Minnesota River trail litigation to continue, could reach the Minnesota Supreme Court
GRANITE FALLS -- Plans for a recreational trail along the Minnesota River in Chippewa County could be going to the Minnesota Supreme Court.
City Council members in Granite Falls voted unanimously this week to appeal a recent district court decision on the case to the state's high court, according to City Manager Bill Lavin.
The city will be appealing a March 11 ruling by District Judge Paul Nelson.
In the ruling, the judge concurred with three railroads that are challenging the city's plans for the trail. He agreed that jurisdiction over whether the city should be able to acquire land from the railroads for the trail belongs to the federal Surface Transportation Board, which oversees all railroad activities in the country.
Attorney Kevin Stroup of Marshall, who is representing the city on a pro bono basis, said council members made it clear they have no intention of raising the white flag in the case. He said the issues at stake for communities across the state make it too important a matter.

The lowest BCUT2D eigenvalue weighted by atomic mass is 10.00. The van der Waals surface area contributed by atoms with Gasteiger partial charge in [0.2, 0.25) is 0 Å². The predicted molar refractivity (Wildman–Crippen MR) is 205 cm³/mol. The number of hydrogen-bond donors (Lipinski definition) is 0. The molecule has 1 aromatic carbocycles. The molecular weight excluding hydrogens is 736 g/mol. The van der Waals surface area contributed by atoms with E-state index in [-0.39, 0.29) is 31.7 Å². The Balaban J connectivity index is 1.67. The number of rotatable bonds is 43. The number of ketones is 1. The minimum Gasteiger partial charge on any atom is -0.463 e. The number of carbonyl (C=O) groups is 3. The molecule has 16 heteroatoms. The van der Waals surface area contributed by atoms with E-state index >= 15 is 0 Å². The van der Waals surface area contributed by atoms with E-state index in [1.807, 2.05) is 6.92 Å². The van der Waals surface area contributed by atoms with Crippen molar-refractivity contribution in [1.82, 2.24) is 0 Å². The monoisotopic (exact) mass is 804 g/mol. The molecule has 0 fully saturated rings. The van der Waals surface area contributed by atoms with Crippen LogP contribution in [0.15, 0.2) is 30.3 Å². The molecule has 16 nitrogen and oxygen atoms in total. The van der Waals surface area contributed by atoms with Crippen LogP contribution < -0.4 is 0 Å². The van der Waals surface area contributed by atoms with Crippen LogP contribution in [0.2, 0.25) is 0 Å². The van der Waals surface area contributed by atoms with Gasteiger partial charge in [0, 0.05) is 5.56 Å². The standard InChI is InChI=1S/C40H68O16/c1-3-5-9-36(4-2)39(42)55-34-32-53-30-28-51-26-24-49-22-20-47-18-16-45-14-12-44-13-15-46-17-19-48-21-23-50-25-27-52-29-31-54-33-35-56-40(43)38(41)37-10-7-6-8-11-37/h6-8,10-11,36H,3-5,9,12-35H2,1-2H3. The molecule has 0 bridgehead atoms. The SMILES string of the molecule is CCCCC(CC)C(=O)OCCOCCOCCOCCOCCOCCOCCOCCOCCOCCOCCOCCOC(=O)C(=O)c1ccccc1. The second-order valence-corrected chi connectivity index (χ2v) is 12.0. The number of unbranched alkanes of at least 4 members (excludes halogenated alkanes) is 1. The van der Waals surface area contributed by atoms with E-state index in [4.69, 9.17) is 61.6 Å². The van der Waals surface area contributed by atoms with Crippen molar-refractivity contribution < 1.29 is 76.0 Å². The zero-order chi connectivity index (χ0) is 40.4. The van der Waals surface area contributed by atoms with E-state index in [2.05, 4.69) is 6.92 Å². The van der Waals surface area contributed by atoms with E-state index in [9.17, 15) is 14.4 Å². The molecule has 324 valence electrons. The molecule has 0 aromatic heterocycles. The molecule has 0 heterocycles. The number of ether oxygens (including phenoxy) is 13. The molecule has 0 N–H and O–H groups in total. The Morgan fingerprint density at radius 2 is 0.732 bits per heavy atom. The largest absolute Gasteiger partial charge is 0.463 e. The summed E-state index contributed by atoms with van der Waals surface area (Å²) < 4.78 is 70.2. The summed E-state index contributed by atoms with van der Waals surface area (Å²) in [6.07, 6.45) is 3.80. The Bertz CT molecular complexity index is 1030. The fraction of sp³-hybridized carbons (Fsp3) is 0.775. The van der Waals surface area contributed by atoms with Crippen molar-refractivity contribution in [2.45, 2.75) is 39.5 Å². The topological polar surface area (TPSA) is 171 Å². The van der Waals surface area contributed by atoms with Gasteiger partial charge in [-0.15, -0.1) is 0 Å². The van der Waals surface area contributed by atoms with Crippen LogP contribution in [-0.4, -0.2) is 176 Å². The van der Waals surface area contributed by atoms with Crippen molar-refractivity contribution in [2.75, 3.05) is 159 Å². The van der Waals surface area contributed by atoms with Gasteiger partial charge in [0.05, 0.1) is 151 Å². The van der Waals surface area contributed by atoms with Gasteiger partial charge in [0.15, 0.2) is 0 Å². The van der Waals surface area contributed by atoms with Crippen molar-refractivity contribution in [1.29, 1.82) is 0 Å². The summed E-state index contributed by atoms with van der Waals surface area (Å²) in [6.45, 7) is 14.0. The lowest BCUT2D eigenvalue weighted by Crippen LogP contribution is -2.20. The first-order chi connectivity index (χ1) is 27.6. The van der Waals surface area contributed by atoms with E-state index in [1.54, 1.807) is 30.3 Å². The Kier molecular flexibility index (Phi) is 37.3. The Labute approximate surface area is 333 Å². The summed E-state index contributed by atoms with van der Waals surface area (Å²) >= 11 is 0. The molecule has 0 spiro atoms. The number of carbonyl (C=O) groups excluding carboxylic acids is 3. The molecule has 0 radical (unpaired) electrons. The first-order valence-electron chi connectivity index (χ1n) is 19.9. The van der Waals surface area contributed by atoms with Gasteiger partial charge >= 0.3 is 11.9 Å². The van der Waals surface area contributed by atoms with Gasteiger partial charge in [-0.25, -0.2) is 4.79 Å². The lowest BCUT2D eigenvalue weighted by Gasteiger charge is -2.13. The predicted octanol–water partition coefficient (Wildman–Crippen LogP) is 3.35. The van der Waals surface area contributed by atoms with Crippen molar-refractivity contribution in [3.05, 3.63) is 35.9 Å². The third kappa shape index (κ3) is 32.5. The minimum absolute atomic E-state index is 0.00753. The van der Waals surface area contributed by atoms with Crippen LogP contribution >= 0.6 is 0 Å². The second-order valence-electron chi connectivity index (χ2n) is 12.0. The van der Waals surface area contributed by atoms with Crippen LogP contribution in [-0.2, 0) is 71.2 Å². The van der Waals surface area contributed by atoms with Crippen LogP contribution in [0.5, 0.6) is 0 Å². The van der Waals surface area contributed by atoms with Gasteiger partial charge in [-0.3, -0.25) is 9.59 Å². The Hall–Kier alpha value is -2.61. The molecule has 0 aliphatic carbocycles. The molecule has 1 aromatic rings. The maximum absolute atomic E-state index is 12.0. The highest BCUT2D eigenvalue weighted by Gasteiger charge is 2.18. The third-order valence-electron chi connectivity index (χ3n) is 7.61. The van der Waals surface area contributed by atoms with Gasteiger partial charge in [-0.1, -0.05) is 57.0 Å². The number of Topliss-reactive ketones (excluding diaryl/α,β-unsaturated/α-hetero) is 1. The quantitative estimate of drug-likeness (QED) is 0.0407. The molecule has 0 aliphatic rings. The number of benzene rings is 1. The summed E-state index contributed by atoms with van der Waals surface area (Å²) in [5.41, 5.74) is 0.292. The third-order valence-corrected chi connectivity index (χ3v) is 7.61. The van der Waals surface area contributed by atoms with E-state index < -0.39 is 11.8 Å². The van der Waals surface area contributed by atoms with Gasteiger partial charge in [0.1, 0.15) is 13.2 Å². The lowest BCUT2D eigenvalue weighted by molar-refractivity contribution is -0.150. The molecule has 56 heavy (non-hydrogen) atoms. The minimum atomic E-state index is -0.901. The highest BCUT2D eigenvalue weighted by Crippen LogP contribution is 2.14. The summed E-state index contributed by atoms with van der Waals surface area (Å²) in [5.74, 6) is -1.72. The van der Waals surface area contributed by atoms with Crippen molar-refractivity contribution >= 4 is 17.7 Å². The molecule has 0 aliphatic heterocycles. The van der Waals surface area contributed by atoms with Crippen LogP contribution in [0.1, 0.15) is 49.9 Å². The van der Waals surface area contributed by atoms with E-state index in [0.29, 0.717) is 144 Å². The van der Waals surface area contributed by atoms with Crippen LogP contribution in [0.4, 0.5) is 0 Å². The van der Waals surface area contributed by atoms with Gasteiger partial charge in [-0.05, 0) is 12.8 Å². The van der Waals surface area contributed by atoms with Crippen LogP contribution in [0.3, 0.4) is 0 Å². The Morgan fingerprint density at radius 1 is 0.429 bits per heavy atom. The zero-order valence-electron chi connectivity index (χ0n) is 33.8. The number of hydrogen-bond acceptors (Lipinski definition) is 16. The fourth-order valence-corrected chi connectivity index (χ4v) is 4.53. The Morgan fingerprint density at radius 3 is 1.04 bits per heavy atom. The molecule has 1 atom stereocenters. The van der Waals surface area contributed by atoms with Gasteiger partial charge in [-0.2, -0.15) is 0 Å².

The latest action is part of rollercoaster litigation that has seen the city win some and lose some to the other parties in the case, the Twin Cities and Western Railroad, Burlington Northern Sante Fe Railway and Soo Line Railroad.
The city is seeking to develop a five-mile-long recreational trail alongside the outer right of way of the Twin Cities and Western Railroad line between Granite Falls and Wegdahl. There, the proposed trail would connect to an existing trail between Wegdahl and Montevideo.
Four years ago, Granite Falls started legal action to acquire the 25-foot-wide path through the use of eminent domain. District Judge Nelson and a three-judge panel of the Minnesota Court of Appeals both ruled that the city had the right to do so.
However, the railroads charged that the matter was the responsibility for the federal Surface Transportation Board and not the state courts.
In the March 11 ruling, Judge Nelson stated that Congress has essentially given "exclusive" authority to the Surface Transportation Board for all types of matters involving railroads.
However, in a memorandum accompanying the order, the judge also pointed out the tension that exists at the heart of the legal issues in this case. Condemnation of railroad property for crossings is usually accepted.
But, the judge also pointed out, "taking land longitudinally along and within railroad right of way is more problematic.''
Stroup said the city believes that eminent domain is a constitutional authority and consequently a matter for the courts.
The attorney estimated that it will be anywhere from six to nine months before the city learns whether the Minnesota Supreme Court will hear the appeal.